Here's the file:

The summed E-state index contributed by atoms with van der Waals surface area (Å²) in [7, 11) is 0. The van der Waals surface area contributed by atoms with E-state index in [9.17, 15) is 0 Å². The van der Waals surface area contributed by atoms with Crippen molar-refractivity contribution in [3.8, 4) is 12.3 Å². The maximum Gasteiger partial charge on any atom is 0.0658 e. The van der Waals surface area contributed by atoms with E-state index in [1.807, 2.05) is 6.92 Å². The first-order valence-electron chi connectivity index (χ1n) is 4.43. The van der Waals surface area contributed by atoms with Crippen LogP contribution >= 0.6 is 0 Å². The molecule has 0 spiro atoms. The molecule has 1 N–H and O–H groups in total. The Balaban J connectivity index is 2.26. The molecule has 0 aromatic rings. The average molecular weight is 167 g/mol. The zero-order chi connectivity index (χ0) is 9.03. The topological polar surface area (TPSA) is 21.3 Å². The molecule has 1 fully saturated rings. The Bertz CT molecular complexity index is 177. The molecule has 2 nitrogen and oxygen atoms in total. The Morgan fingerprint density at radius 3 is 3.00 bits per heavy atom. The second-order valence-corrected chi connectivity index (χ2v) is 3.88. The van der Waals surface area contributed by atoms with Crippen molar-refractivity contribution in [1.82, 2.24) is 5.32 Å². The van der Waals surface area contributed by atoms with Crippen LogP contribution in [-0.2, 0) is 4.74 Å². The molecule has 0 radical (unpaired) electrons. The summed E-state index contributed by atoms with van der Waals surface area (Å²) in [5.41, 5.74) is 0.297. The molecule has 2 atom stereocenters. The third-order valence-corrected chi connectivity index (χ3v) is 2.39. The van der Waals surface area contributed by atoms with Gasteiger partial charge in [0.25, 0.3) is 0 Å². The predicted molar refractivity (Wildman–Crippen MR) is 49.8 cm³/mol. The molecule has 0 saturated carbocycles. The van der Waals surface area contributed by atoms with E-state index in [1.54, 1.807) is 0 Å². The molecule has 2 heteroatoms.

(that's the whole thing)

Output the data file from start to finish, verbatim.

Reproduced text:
The summed E-state index contributed by atoms with van der Waals surface area (Å²) in [7, 11) is 0. The van der Waals surface area contributed by atoms with E-state index in [9.17, 15) is 0 Å². The van der Waals surface area contributed by atoms with Crippen molar-refractivity contribution in [3.8, 4) is 12.3 Å². The maximum Gasteiger partial charge on any atom is 0.0658 e. The van der Waals surface area contributed by atoms with E-state index in [1.807, 2.05) is 6.92 Å². The first-order valence-electron chi connectivity index (χ1n) is 4.43. The van der Waals surface area contributed by atoms with Crippen LogP contribution >= 0.6 is 0 Å². The molecule has 0 spiro atoms. The molecule has 1 N–H and O–H groups in total. The Balaban J connectivity index is 2.26. The molecule has 0 aromatic rings. The average molecular weight is 167 g/mol. The zero-order chi connectivity index (χ0) is 9.03. The topological polar surface area (TPSA) is 21.3 Å². The molecule has 1 fully saturated rings. The Bertz CT molecular complexity index is 177. The molecule has 2 nitrogen and oxygen atoms in total. The Morgan fingerprint density at radius 3 is 3.00 bits per heavy atom. The second-order valence-corrected chi connectivity index (χ2v) is 3.88. The van der Waals surface area contributed by atoms with Crippen molar-refractivity contribution in [1.82, 2.24) is 5.32 Å². The van der Waals surface area contributed by atoms with Crippen LogP contribution in [-0.2, 0) is 4.74 Å². The molecule has 0 radical (unpaired) electrons. The summed E-state index contributed by atoms with van der Waals surface area (Å²) in [5.41, 5.74) is 0.297. The molecule has 2 atom stereocenters. The third-order valence-corrected chi connectivity index (χ3v) is 2.39. The van der Waals surface area contributed by atoms with Gasteiger partial charge in [0.25, 0.3) is 0 Å². The predicted molar refractivity (Wildman–Crippen MR) is 49.8 cm³/mol. The molecule has 0 saturated carbocycles. The van der Waals surface area contributed by atoms with E-state index in [1.54, 1.807) is 0 Å². The molecule has 2 heteroatoms.